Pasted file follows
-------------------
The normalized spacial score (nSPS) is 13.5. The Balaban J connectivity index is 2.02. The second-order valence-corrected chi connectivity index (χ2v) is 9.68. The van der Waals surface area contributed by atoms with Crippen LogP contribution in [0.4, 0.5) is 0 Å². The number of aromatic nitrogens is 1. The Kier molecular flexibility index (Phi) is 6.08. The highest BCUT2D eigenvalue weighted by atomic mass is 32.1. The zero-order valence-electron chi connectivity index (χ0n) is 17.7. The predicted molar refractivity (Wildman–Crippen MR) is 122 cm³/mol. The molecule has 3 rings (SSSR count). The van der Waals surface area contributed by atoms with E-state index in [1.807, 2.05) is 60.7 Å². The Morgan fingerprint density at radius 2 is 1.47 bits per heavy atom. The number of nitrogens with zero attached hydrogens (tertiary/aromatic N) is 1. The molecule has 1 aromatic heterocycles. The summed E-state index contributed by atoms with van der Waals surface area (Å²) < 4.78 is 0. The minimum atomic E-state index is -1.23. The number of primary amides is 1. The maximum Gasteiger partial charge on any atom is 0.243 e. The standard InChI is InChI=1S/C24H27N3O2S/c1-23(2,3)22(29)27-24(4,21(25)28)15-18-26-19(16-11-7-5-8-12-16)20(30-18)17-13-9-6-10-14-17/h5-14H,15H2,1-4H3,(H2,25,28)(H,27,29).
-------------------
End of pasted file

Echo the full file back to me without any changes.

The normalized spacial score (nSPS) is 13.5. The Balaban J connectivity index is 2.02. The second-order valence-corrected chi connectivity index (χ2v) is 9.68. The van der Waals surface area contributed by atoms with Crippen LogP contribution in [0.4, 0.5) is 0 Å². The number of aromatic nitrogens is 1. The Kier molecular flexibility index (Phi) is 6.08. The highest BCUT2D eigenvalue weighted by atomic mass is 32.1. The zero-order valence-electron chi connectivity index (χ0n) is 17.7. The predicted molar refractivity (Wildman–Crippen MR) is 122 cm³/mol. The molecule has 3 rings (SSSR count). The van der Waals surface area contributed by atoms with E-state index in [1.807, 2.05) is 60.7 Å². The Morgan fingerprint density at radius 2 is 1.47 bits per heavy atom. The number of nitrogens with zero attached hydrogens (tertiary/aromatic N) is 1. The molecule has 1 aromatic heterocycles. The summed E-state index contributed by atoms with van der Waals surface area (Å²) < 4.78 is 0. The minimum atomic E-state index is -1.23. The number of primary amides is 1. The maximum Gasteiger partial charge on any atom is 0.243 e. The standard InChI is InChI=1S/C24H27N3O2S/c1-23(2,3)22(29)27-24(4,21(25)28)15-18-26-19(16-11-7-5-8-12-16)20(30-18)17-13-9-6-10-14-17/h5-14H,15H2,1-4H3,(H2,25,28)(H,27,29).